Hamish Hamilton, 2018
Reviewed by Braedan Zimmer
“One day—long after the end of this world and into the beginning of the next—the director unlocked the gates to the first museum that had existed in nearly four thousand years, and the people streamed in.”
The opening of “Outside,” a story about a museum that houses selections from all of human history, is an example of the abstract nature of Johanna Skibsrud’s short story collection, Tiger, Tiger. Skibsrud, winner of the 2010 Scotiabank Giller Prize for her novel The Sentimentalists, conjures up narratives each more speculative than the last.
“The Last Frontier” relates the short account of Sabrina Lowe-Mackey, who, along with six others, stars in a reality television show that records their trip to Mars. Things take a turn for the worst when the show’s ratings drop and “nobody talked anymore about future seasons—and nobody talked about bringing the pioneers home.”
“The Origin of Species” is a taxidermist’s first-person account of a “strange ball of light” that appears in the sky just after dusk, and hisfiancé of three years’ disappearance shortly after.
The final story of the collection, “The Rememberer,” details a last-ditch effort to preserve 200,000 years of accumulated knowledge in the mind of a six-year-old girl with “a virtually limitless power of recall.”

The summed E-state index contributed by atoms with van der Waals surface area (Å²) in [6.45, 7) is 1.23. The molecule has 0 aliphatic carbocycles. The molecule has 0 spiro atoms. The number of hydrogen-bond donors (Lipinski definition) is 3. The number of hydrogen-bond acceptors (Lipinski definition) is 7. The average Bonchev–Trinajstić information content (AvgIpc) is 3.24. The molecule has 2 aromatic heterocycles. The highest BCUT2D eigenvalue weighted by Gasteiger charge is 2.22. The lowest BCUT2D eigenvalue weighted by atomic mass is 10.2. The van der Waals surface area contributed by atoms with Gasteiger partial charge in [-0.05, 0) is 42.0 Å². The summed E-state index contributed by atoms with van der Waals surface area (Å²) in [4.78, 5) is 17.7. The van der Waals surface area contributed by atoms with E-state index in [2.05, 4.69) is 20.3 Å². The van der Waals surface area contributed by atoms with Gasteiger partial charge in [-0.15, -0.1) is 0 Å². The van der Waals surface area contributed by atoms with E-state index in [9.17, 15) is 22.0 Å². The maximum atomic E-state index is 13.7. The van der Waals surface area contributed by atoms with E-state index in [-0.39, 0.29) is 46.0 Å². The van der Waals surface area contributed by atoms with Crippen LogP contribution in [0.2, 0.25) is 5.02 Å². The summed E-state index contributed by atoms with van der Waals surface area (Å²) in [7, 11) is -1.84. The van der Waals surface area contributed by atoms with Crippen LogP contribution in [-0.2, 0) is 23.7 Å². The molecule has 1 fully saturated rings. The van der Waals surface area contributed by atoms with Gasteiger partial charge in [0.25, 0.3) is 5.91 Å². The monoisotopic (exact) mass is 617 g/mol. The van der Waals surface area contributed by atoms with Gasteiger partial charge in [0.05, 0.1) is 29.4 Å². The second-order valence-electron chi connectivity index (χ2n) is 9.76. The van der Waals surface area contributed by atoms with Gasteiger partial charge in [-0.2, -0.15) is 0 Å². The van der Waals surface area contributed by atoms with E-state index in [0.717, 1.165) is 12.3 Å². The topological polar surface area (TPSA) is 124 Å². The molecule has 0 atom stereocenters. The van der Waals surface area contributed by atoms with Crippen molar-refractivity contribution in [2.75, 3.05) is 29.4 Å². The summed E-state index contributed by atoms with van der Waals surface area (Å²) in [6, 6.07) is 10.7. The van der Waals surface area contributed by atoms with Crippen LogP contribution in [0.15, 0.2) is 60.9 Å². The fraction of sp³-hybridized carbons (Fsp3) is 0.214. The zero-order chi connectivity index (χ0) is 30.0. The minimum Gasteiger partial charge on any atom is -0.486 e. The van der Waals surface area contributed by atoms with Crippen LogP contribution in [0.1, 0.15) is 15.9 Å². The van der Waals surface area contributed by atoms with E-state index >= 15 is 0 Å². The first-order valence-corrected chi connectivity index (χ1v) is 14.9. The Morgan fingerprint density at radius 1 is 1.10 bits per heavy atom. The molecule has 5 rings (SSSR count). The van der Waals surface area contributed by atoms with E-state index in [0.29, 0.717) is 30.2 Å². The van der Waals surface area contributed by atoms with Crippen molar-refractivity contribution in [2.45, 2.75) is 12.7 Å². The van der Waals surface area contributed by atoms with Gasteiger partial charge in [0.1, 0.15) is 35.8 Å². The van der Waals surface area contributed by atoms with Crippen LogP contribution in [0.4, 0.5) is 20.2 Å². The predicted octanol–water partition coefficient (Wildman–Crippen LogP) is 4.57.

Skibsrud’s stories investigate the human condition, with a particular emphasis on how this condition might change in the future. Her skilful prose is philosophical and reflective, and the reader is often struck by the stark truths she illuminates, beautifully and precisely, in the unlikeliest of moments.
However, as a result of her emphasis on the philosophical, many of her characters share a similar sense of existential dread, and their voices often bleed into one another. Moreover, as captivating as her story premises are, Skibsrud at times sacrifices idiosyncrasy of character for inventiveness of plot. In some of her stories, especially those that feel more experimental, the characters take a decidedly back seat to the effect she is trying to create. 
That being said, some of her stories hit just the right note; none more powerfully than the title story, “Tiger, Tiger,” which explores a scientist’s career insecurities and the tension it creates in his marriage. He faces a moral predicament when he acquires the genetic material necessary to reanimate the long-extinct tiger: “We had married during the dodo craze; Franziska was still in graduate school then. There had been no reason to suspect that my career would not continue as promisingly as it had begun. It wasn’t long, however, before I was more than eclipsed.”
Everything considered, it is hard to imagine that anyone could read Tiger, Tiger without being captured by at least one of Skibsrud’s 12 fascinating narratives. The final lines of “The Last Frontier” attest to the eerie majesty of her prose: “They were being cut off, Sabrina understood, finally. The realization had been slow at first, but she couldn’t fool herself forever: it had been a long time since she’d felt that “real time” was progressing toward anything—well, real. No, it wouldn’t be long at all, she lamented candidly into the camera one night, until the red planet’s first pioneers were left to themselves, the camera gaping at them uselessly above. Until there was no one left to cut or edit or rearrange, let alone to actually witness the material of their lives.”
In addition, a few of her stories feel as though they come to an almost arbitrary ending before they’ve even properly begun, and the reader is left feeling satisfied by neither a sense of character development nor well-executed plot.